Turnbull and his French counterpart Edouard Philippe were set to inaugurate a new 63 million euro ($76 million) museum commemorating the 295,000 Australian soldiers who came to fight alongside Allied forces on the Western Front.
The Sir John Monash Centre in the Somme region, which became synonymous with slaughter during the 1914-18 war, uses life-size videos of soldiers and a 360-degree cinema to showcase the role of Australian troops.
“Lord of the Rings” director Peter Jackson advised on the filming of scenes for the museum's video displays, which were shot in Australia, France and New Zealand to bring the experience of trench warfare to life.
“I just came to pay my respects for the lads who gave their lives and the families who gave their sons,” Helen Leake, who travelled from Melbourne in honour of her father's cousin, told AFP in Villers-Bretonneux on Tuesday.
Greg Henderson, a salesman from Brisbane, came to honour his great-grandfather Charles Joseph Mackie, who died at nearby Proyart.
“You walk through the graveyards and see that they're 19, they're 20. It breaks your heart to see it,” he told AFP.
Some 8,000 soldiers' descendants and other mourners were arriving Tuesday to remember the dead ahead of a ceremony at dawn on Wednesday to mark Anzac Day, Australia's national day of remembrance.
Turnbull, Philippe and Britain's Prince Charles will all speak at the dawn ceremony.
The official opening of the museum, on the site of the Australian National Memorial where more than 2,000 soldiers are buried, comes 100 years to the day since the Battle of nearby Villers-Bretonneux.
German troops seized the village on April 24, 1918, on a major westward push towards the end of the war.
But Australian and British troops, backed by French forces, launched a counter-offensive, stopping the German advance towards the highly strategic nearby city of Amiens.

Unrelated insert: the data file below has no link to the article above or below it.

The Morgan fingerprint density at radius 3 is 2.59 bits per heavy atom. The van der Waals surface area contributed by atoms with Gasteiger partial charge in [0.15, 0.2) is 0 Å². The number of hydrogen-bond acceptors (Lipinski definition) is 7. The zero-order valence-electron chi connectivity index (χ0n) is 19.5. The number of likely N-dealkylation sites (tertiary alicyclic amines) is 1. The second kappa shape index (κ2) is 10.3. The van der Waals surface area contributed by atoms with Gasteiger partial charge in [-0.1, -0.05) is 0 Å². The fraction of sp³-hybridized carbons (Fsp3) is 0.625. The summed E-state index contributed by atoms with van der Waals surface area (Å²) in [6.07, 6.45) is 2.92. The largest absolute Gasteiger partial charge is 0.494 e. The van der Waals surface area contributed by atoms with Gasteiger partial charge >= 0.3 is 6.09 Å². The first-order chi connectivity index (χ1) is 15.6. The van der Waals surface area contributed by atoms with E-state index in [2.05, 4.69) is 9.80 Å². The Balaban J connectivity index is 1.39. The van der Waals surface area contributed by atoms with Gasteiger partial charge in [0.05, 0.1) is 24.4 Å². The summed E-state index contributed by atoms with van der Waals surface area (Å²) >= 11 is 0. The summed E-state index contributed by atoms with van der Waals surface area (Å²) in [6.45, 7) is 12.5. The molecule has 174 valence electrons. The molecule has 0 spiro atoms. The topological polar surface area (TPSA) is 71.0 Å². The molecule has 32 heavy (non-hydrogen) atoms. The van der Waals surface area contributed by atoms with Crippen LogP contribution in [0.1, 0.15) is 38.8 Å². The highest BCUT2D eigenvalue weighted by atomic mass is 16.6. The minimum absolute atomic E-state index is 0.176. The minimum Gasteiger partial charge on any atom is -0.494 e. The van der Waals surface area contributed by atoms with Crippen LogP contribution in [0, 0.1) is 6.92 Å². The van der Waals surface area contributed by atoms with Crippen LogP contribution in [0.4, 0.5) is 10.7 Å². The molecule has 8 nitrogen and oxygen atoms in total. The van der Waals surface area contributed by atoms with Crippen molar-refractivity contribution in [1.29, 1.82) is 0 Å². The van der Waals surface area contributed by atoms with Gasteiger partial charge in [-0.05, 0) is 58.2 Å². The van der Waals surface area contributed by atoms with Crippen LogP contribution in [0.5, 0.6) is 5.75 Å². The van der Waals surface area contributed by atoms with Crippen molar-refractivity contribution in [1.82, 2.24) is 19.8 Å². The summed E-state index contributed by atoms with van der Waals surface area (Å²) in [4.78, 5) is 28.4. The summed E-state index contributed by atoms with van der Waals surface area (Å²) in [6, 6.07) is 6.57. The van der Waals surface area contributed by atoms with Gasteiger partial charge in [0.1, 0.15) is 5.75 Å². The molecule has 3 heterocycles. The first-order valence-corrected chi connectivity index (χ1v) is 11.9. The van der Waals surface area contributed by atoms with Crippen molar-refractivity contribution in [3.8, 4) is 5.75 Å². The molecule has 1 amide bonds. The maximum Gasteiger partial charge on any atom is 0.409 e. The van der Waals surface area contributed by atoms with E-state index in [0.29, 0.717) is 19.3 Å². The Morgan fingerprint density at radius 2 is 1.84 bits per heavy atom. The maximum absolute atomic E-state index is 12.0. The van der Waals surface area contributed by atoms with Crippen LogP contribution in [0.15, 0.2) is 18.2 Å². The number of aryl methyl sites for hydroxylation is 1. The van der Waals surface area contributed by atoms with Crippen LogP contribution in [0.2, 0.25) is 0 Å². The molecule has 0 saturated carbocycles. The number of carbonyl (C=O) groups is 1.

Over the course of the war, some 46,000 Australian troops died and more than 130,000 were injured — huge losses for a nation whose population was only five million at the time.
Only one identified body was ever repatriated to Australia.
Remembering beyond the centenary
Yves Tate, the 84-year-old who runs the small Franco-Australian Museum in Villers-Bretonneux, said it was moving to see Australians still visiting the town of 4,000 people a century on.
“We're seeing the arrival of a fourth generation of soldiers' descendants who understand the duty to remember,” he said.
“What's essential for us is that this continues after the centenary, this welcoming of the Australians, and the relationship between the two countries.”
The new history museum, which opened to the public earlier this month, is named after Australian general John Monash.
Along with hundreds of screens projecting archive footage, it will display soldiers' diaries, photographs and letters, while visitors will be able to enter a recreation of the trenches.
“Lord of the Rings” director Jackson also lent the museum two World War I planes from his personal collection for the films, which took more than a year to produce.